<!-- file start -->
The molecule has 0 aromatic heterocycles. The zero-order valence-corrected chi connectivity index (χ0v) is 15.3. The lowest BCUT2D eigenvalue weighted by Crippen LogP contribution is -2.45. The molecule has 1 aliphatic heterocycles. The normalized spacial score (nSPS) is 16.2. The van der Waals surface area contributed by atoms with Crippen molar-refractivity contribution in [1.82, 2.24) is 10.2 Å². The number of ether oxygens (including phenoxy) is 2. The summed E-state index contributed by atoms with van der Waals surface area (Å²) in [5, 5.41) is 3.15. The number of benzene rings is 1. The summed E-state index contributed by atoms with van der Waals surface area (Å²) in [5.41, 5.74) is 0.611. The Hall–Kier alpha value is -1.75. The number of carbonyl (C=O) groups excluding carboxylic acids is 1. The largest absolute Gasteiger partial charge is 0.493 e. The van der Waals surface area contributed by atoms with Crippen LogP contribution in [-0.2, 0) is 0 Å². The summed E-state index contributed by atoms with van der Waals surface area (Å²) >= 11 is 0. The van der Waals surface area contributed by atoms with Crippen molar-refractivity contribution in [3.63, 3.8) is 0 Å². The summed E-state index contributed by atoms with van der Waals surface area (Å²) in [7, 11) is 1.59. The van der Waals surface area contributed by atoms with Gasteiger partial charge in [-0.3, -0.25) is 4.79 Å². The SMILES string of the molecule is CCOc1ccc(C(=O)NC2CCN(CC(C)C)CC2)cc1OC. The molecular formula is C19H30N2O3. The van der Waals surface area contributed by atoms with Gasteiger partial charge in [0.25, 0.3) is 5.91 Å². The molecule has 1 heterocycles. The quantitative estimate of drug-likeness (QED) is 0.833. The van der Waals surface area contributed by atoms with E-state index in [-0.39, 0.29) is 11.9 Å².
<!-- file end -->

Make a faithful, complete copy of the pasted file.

The molecule has 0 aromatic heterocycles. The zero-order valence-corrected chi connectivity index (χ0v) is 15.3. The lowest BCUT2D eigenvalue weighted by Crippen LogP contribution is -2.45. The molecule has 1 aliphatic heterocycles. The normalized spacial score (nSPS) is 16.2. The van der Waals surface area contributed by atoms with Crippen molar-refractivity contribution in [1.82, 2.24) is 10.2 Å². The number of ether oxygens (including phenoxy) is 2. The summed E-state index contributed by atoms with van der Waals surface area (Å²) in [5, 5.41) is 3.15. The number of benzene rings is 1. The summed E-state index contributed by atoms with van der Waals surface area (Å²) in [5.41, 5.74) is 0.611. The Hall–Kier alpha value is -1.75. The number of carbonyl (C=O) groups excluding carboxylic acids is 1. The largest absolute Gasteiger partial charge is 0.493 e. The van der Waals surface area contributed by atoms with Crippen LogP contribution in [-0.2, 0) is 0 Å². The summed E-state index contributed by atoms with van der Waals surface area (Å²) >= 11 is 0. The van der Waals surface area contributed by atoms with Crippen molar-refractivity contribution in [3.63, 3.8) is 0 Å². The summed E-state index contributed by atoms with van der Waals surface area (Å²) in [7, 11) is 1.59. The van der Waals surface area contributed by atoms with Gasteiger partial charge in [-0.3, -0.25) is 4.79 Å². The SMILES string of the molecule is CCOc1ccc(C(=O)NC2CCN(CC(C)C)CC2)cc1OC. The molecular formula is C19H30N2O3. The van der Waals surface area contributed by atoms with Gasteiger partial charge in [0.25, 0.3) is 5.91 Å². The molecule has 1 heterocycles. The quantitative estimate of drug-likeness (QED) is 0.833. The van der Waals surface area contributed by atoms with E-state index in [-0.39, 0.29) is 11.9 Å².